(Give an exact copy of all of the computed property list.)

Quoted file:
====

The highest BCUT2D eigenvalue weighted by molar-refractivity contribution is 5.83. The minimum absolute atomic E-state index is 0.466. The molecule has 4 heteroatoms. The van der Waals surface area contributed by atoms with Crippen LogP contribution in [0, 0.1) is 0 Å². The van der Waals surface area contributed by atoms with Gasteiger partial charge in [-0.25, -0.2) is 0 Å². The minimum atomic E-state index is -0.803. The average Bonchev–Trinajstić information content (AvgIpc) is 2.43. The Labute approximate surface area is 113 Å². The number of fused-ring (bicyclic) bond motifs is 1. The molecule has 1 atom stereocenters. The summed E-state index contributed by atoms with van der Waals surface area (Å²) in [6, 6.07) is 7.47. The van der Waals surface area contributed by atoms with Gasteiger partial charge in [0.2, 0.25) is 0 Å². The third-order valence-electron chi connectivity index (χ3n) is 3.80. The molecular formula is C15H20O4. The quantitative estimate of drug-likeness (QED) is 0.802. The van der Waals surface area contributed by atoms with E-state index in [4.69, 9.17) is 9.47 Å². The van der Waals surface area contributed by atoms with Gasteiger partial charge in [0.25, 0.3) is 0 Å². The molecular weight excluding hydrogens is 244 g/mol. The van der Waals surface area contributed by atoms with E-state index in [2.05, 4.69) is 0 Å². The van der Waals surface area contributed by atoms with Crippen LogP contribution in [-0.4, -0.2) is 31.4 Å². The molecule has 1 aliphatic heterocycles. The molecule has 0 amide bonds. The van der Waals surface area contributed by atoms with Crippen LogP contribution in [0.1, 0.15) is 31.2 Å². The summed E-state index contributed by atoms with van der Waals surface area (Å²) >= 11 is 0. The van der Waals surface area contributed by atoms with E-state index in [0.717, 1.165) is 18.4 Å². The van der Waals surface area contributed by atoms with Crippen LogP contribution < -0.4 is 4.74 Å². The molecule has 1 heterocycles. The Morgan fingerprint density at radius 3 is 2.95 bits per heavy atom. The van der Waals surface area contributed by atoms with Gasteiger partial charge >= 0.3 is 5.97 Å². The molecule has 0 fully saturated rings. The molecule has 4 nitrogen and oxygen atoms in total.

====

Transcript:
The highest BCUT2D eigenvalue weighted by molar-refractivity contribution is 5.83. The minimum absolute atomic E-state index is 0.466. The molecule has 4 heteroatoms. The van der Waals surface area contributed by atoms with Crippen LogP contribution in [0, 0.1) is 0 Å². The van der Waals surface area contributed by atoms with Gasteiger partial charge in [-0.25, -0.2) is 0 Å². The minimum atomic E-state index is -0.803. The average Bonchev–Trinajstić information content (AvgIpc) is 2.43. The Labute approximate surface area is 113 Å². The number of fused-ring (bicyclic) bond motifs is 1. The molecule has 1 atom stereocenters. The summed E-state index contributed by atoms with van der Waals surface area (Å²) in [6, 6.07) is 7.47. The van der Waals surface area contributed by atoms with Gasteiger partial charge in [0.2, 0.25) is 0 Å². The third-order valence-electron chi connectivity index (χ3n) is 3.80. The molecular formula is C15H20O4. The quantitative estimate of drug-likeness (QED) is 0.802. The van der Waals surface area contributed by atoms with E-state index in [4.69, 9.17) is 9.47 Å². The van der Waals surface area contributed by atoms with Gasteiger partial charge in [0.25, 0.3) is 0 Å². The molecular weight excluding hydrogens is 244 g/mol. The van der Waals surface area contributed by atoms with E-state index in [2.05, 4.69) is 0 Å². The van der Waals surface area contributed by atoms with Crippen LogP contribution in [-0.4, -0.2) is 31.4 Å². The molecule has 1 aliphatic heterocycles. The molecule has 0 amide bonds. The van der Waals surface area contributed by atoms with Crippen LogP contribution in [0.1, 0.15) is 31.2 Å². The summed E-state index contributed by atoms with van der Waals surface area (Å²) >= 11 is 0. The van der Waals surface area contributed by atoms with E-state index in [0.717, 1.165) is 18.4 Å². The van der Waals surface area contributed by atoms with Crippen LogP contribution < -0.4 is 4.74 Å². The molecule has 1 heterocycles. The Morgan fingerprint density at radius 3 is 2.95 bits per heavy atom. The van der Waals surface area contributed by atoms with Gasteiger partial charge >= 0.3 is 5.97 Å². The molecule has 0 fully saturated rings. The molecule has 4 nitrogen and oxygen atoms in total.